Monday, January 28, 2008

Reflections on New York

On a brief visit to New York last week, we went to two museum exhibits: one on Camille Pissarro the Impressionist painter, and one on the late 19th century case of Alfred Dreyfus, the French officer whose false conviction on charges of treason exposed widespread antisemitism, and split, among many other parts of French society, the impressionist movement. We went to an Off-Off-Broadway play, ate very well, and, thanks to a decision to stay in Weehawken New Jersey, across the river from Manhattan, we got in several ferry rides on the Hudson River.

Anyone visiting a big, impressive city such as New York risks falling victim to the allure of the new. The magnificent classical public architecture, the Beaux-Arts mosaics announcing the station names in the New York Subway, can provoke an awe that makes us forget the spare elegance of Toronto's modernist design.

But some of New York's recent improvements to its public spaces provide models that Toronto ought to consider. For example, consider the dog park at Chelsea Piers. I have no doubt that New York has its share of conflicts between dog owners and parents, just as Toronto (all too often) has had. And one small dog park will hardly suffice for the exercise need of the huge number of dogs in New York. However, the designers of this dog park have taken a small space and transformed it into an interesting, even delightful way for New Yorkers to exercise their dogs. Nor should parents feel left out; close beside the dog park, a small but beautiful and imaginative little park serves the children in that part of New York.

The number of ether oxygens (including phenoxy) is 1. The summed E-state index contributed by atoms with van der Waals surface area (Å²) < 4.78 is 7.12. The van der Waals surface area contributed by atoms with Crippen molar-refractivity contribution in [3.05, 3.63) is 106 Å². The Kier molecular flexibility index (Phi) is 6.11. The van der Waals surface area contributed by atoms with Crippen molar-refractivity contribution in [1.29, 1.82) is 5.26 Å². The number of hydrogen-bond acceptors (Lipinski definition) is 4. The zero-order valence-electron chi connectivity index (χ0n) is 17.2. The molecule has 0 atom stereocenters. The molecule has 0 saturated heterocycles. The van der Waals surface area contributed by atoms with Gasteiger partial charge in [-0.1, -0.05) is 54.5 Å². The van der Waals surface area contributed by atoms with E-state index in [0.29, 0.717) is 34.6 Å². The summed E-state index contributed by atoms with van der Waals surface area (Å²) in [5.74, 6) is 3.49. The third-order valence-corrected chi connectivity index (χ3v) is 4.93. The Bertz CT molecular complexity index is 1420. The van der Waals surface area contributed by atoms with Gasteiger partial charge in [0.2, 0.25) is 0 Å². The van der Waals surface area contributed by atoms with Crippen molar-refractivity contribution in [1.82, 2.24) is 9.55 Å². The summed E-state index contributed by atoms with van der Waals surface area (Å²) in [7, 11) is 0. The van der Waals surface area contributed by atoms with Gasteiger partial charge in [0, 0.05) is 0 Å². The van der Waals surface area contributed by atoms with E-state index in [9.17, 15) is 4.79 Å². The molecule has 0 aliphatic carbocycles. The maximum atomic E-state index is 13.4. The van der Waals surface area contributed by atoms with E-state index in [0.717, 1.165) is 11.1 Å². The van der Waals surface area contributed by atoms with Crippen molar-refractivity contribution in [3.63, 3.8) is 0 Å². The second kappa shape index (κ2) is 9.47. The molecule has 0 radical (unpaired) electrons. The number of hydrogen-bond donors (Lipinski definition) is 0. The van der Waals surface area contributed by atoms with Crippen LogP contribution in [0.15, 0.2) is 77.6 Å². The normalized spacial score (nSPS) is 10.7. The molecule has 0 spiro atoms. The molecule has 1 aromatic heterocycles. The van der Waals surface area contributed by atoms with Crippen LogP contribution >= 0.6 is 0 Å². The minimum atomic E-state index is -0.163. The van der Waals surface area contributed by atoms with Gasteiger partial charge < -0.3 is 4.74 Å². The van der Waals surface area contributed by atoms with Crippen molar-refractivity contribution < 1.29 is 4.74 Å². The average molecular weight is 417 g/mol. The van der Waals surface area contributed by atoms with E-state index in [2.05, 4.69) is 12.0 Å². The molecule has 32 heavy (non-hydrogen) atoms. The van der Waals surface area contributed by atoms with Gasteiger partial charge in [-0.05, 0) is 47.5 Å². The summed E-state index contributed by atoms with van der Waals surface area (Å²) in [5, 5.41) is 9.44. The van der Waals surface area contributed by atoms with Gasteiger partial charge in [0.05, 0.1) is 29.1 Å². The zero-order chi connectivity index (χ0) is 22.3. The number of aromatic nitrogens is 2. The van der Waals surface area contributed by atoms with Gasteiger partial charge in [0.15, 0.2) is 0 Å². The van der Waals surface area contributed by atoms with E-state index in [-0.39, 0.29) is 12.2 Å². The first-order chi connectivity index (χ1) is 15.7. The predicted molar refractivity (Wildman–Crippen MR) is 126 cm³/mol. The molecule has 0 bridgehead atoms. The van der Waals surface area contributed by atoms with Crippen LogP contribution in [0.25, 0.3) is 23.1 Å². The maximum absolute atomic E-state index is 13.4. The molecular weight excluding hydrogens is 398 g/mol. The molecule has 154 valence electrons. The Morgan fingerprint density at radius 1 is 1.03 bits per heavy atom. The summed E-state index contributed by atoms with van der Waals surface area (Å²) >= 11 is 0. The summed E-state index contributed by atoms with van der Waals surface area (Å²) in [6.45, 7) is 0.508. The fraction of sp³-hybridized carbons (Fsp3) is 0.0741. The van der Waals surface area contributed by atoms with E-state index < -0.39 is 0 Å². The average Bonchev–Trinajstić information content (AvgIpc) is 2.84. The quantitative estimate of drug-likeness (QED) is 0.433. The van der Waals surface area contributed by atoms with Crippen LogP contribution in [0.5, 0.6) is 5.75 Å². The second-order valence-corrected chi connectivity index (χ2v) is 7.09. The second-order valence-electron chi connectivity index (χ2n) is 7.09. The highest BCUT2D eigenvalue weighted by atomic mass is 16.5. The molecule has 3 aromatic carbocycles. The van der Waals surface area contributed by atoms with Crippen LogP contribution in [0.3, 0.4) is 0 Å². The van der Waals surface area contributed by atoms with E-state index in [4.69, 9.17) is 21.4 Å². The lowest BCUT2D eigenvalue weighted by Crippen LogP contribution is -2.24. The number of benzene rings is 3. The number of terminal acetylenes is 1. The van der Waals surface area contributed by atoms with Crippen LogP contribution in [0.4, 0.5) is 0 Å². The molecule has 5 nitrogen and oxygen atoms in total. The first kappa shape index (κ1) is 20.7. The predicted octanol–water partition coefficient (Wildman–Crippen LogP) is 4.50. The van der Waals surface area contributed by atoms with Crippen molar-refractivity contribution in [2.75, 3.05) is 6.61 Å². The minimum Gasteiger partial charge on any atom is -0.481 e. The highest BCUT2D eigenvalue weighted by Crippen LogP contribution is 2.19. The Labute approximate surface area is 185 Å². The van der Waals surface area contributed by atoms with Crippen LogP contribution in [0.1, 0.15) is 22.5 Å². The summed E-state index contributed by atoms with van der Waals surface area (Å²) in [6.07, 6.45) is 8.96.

Or consider the bicycle path that runs beside the West Side Highway: Toronto's waterfront bicycle path runs through a prettier setting, but the path in New York has more room, better markings, and bollards less likely to injure a cyclist at night. These details make the bike path safer and easier to navigate, and thus appealing, despite its location between two concrete walls that separate it from a busy highway to the east, and the Hudson River Piers to the East.

Bicycle paths on at least some New York streets and avenues have more space and better separation from the motorized vehicle lanes. Unfortunately, cars still get in and block the lane, but the space marked off around the bike path and the poles installed discourage traffic from getting into the lane, and make cars less likely to block the lane when they do.

I don't view New York as a model for Toronto, but certainly we should consider the things the New York city government gets right. And when it comes to amenities for cyclists and pedestrians, New York clearly gets a lot of things right.

1 comment:

Allison MacDuffee said...

Hi John,

Great blog entry and great pictures! You covered it all, I think.

Which city shall we explore next?